While it is important that children receive quality time with each parent, children learn the most from the parents’ behavior. All too often “magical” moments of quality time are “caught” in-between the regular daily activities of life.
I couldn’t agree more that parenting is a marathon, not a sprint. Even if you don’t worry about the “learning” aspect of parenting time, being with your child a lot really helps you see them as a person with their own desires, strengths, weaknesses and passions too. And you’re more likely to have real fun when you actually know each other, not because you’re the “fun” parent.
This came into play a few days ago when I had lunch with a gal who shared with me that the child custody arrangement in her divorce was that her daughter was with her fulltime except one night/week when she’d go over to Dad’s house. “That’s all?” I thought, but didn’t say (as it would have been rude and presumptuous) but she felt it was very much in the best interest of the child and that, by her own admission, that evening each week would be plenty for the daughter and dad to stay connected.
But it’s not.
And this is one common myth that I think torpedoes the well-intentioned efforts of many dads, both divorced and married. Being in the same house as your children, or saying “goodnight, honey” does not a relationship make. Parenting doesn’t happen during the time at the street fair or amusement park, the beach or the school activity, it happens in all the dead time around that. If you’re not around for all that “dead time”, you’ll never cross over from “adult who spends time with the child” to being an actual parent.
This reminds me of what proves to be the single most popular article on my blog, actually, The Problem with Hiring a Chauffeur to Drive Your Kids, in which I observe that hiring someone to drive your kids to and from their sporting activities, school playdates and similar isn’t a “time saving” for the parent who would otherwise be behind the wheel but a tragic loss of critical time with the children where you can actually learn quite a bit about who they are and what drives their little hearts. And drives, passions and desires they all have. Just slow down and listen.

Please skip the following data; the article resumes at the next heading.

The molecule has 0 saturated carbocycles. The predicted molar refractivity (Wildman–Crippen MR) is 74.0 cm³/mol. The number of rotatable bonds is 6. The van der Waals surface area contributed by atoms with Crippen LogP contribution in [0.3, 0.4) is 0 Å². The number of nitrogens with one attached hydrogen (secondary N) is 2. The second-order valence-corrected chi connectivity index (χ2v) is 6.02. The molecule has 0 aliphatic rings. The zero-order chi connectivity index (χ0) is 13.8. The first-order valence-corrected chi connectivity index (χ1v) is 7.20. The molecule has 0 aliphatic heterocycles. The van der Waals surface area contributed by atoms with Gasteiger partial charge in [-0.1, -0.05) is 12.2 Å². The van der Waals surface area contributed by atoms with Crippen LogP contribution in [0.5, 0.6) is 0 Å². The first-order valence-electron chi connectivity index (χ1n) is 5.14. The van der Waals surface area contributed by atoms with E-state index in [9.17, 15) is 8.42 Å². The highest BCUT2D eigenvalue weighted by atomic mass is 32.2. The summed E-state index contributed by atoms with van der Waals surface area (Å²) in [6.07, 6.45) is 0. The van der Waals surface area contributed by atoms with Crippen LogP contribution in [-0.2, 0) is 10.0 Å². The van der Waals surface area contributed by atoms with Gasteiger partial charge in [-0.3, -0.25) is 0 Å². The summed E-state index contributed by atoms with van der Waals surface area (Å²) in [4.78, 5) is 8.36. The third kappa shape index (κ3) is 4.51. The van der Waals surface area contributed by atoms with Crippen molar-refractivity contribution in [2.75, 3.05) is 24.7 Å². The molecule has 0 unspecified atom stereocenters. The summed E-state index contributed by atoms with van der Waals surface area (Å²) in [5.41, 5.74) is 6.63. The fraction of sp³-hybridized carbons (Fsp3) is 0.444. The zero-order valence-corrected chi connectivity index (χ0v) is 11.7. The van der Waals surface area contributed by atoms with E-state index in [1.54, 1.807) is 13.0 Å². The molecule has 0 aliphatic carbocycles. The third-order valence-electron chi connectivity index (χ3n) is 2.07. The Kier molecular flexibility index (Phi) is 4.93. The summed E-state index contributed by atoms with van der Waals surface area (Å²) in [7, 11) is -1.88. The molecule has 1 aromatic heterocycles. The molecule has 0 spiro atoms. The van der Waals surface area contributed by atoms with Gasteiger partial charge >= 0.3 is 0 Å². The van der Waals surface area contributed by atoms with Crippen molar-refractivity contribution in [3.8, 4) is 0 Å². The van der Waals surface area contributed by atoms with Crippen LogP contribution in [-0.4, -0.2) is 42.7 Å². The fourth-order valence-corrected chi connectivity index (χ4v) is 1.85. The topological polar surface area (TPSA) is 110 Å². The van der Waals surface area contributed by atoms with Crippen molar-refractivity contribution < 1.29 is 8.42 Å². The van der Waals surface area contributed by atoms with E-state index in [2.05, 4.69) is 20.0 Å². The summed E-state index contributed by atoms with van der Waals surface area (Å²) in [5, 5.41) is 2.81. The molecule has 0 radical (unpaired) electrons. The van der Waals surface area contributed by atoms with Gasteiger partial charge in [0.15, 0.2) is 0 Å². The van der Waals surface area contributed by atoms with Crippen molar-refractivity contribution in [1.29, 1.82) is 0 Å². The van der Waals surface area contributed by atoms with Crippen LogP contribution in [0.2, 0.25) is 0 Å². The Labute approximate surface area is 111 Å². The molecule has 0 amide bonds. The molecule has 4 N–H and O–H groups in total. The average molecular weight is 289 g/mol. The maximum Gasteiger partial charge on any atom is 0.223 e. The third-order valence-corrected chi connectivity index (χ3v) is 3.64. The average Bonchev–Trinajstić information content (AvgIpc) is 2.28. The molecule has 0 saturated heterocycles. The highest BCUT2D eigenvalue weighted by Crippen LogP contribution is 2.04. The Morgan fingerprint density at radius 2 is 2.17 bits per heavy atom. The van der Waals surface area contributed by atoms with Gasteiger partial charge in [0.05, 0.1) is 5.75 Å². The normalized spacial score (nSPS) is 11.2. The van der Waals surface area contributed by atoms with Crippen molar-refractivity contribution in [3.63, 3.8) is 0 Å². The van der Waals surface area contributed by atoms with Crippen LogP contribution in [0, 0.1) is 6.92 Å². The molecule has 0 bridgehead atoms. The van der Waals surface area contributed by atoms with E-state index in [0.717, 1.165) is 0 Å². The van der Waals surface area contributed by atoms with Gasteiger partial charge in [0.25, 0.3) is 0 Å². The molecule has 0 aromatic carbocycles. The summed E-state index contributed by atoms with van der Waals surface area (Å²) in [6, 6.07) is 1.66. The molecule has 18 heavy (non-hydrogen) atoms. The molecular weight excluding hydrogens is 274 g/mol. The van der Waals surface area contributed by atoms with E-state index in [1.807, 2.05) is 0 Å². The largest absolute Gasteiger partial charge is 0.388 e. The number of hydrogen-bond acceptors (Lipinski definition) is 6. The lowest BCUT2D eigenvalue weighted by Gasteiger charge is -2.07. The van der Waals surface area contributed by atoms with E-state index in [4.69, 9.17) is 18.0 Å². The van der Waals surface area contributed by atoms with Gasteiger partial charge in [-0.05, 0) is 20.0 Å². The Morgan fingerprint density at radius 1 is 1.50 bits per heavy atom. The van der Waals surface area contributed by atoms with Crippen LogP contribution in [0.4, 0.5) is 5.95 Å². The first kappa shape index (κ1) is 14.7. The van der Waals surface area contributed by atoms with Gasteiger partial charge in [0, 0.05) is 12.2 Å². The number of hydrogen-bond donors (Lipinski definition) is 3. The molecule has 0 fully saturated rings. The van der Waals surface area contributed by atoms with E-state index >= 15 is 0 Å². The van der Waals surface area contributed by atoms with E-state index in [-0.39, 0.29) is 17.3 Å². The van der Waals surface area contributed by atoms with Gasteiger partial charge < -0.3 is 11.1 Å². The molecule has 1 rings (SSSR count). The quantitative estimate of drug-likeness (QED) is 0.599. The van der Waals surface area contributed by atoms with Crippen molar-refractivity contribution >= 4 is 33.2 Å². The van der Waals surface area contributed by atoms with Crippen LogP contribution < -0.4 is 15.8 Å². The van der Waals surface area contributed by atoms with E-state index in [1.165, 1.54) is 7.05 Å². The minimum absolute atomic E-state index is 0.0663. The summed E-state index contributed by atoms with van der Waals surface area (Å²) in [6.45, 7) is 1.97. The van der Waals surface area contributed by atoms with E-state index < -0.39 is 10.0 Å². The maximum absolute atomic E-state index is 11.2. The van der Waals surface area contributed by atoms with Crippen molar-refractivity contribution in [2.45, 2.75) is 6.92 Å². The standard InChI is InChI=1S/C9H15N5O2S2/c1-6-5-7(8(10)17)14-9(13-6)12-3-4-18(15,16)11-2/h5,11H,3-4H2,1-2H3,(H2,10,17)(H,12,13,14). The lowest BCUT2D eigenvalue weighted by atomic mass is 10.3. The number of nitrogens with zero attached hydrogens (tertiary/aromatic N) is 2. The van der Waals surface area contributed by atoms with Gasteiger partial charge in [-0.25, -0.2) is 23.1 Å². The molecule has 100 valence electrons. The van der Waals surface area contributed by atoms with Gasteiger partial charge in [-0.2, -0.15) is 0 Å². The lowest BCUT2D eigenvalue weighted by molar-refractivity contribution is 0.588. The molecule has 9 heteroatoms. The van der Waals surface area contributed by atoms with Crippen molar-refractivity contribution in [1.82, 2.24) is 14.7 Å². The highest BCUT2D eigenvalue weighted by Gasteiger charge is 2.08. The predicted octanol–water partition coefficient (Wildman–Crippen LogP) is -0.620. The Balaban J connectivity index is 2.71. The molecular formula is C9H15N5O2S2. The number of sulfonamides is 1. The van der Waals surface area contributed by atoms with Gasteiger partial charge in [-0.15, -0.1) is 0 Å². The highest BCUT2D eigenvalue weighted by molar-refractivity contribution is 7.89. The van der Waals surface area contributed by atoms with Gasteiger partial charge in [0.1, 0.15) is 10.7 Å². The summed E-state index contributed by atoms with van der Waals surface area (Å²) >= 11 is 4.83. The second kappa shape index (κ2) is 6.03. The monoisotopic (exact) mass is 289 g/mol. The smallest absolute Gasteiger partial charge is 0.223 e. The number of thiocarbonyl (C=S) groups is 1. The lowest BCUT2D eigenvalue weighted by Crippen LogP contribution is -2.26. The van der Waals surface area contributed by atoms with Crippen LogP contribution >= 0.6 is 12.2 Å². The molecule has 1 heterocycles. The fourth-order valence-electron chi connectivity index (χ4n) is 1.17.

I hear an echo of that when I hear parents talk about one parent being the fun parent while the other presumably is the unfun, boring, mundane, day-to-day parent. It’s like dating in a way: you start out just having fun together, but at some point a relationship has to transition to being together when the other person’s not happy. Maybe they had a bad day or something bad has happened in their lives. A dog died, a parent has gotten sick, they got fired. Whatever. Relationships, including parent/child, are defined by their stress points.
If you’re not there for the quantity parenting time, you’ll never be around for those stressful bedtimes, those upset afternoons when they come home after failing a test or being bullied or teased, or that night after a party when they realize that their love interest is too busy flirting with another to even give them the time of day. It’s those moments, the sheer massive time commitment of parenting that makes you a parent. Not plans and schedules and promises of “quality” time.
Sorry, guys, if you’re flying solo like I am, it means you have to put a heck of a lot of love, attention and, yes, time, into your children and their lives. Because without it you’ll always ultimately be on the outside of their lives and your relationship will gradually dim as the years pass. Your kids deserve better than that. Heck, you do too.